As the days lengthen and the sun rises higher and higher in the sky, we enter the Summer Solstice. The word Solstice comes from the combination of sol, meaning "sun", and sistere, "to stand still".
Solstice, the day the sun appears to stand still, has been celebrated for centuries:
- The Celtics and the Slavic people celebrated the first day of summer with dancing and bonfires to help increase the sun's energy.
- The Chinese marked the day by honoring Li, the Chinese Goddess of Light. This honoring of the feminine at the beginning of Summer, the yin forces, complemented their Winter Solstice celebration, which celebrates the masculine and yang forces.
- In ancient Sweden the Solstice was about promise of the future harvest. A tree was decorated in each town and girls would bath in the local river with the intention to bring rain for crops.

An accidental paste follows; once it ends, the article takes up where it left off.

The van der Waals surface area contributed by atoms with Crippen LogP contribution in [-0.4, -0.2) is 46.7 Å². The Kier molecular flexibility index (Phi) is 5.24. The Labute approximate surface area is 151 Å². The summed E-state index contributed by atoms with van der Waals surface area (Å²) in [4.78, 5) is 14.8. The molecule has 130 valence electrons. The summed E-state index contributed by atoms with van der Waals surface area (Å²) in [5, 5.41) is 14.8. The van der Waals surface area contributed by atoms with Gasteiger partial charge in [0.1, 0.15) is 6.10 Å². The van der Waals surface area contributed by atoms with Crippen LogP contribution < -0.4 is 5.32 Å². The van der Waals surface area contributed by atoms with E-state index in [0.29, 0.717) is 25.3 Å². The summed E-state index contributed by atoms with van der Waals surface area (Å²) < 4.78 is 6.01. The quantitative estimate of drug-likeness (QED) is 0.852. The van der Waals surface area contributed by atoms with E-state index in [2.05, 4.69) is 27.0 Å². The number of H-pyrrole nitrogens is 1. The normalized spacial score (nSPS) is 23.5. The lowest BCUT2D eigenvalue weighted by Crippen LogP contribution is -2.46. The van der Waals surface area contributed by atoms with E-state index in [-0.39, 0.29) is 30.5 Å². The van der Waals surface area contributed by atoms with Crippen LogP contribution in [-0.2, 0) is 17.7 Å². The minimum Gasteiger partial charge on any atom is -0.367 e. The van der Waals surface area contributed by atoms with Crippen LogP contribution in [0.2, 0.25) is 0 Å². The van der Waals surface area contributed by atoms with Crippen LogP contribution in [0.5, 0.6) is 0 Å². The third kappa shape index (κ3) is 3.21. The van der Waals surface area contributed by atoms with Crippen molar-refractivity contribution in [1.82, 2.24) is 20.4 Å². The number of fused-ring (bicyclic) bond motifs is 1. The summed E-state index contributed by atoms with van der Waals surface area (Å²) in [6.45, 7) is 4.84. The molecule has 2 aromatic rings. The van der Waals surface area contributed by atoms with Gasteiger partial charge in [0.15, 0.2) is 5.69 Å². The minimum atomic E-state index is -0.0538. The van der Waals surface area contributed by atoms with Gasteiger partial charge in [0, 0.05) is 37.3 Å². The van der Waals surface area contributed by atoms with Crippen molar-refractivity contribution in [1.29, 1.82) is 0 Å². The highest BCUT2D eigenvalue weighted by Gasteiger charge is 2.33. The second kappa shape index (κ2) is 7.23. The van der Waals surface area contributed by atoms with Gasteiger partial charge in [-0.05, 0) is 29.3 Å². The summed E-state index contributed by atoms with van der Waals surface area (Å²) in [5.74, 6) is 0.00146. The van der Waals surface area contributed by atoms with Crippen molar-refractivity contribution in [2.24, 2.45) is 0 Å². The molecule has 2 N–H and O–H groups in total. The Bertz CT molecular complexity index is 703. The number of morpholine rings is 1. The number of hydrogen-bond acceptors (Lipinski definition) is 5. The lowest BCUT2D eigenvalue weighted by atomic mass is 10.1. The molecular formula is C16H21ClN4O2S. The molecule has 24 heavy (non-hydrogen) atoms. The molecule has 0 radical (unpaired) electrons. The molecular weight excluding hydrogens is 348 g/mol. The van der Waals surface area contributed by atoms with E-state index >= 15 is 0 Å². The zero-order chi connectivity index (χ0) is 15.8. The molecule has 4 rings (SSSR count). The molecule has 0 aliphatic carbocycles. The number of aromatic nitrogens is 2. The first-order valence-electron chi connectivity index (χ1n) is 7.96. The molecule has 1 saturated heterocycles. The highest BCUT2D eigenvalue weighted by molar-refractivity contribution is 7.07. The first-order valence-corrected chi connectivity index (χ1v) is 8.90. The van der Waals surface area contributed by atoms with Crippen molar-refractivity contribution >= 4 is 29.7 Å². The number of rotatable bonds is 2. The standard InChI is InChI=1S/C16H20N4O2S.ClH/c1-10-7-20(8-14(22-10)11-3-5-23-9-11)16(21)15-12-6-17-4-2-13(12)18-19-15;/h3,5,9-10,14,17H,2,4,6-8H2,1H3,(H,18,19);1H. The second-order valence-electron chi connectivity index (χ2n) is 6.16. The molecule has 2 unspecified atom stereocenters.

- For the Hopi, Kachinas come from their cloud homes to live among the people and renew the powers of fertility and rain.
As the Solstice announces the beginning of the harvest months and the fruits that abound, we can't help but be in awe of the great power of the sun and it's blessings upon us.
Wishing everyone a wonderful summer.
I’d like to take her last paragraph, which comments on the beginning of the harvest months and wish all of you great success in harvesting that which you have been tending for the last six months or so. May you begin to reap the benefits of your efforts, and if you have been reaping benefits may they continue in abundance. I am off to an International Peace Gathering. More about this next week hopefully. You can visit Diana's site here: http://www.dianabyrnes.com/home.html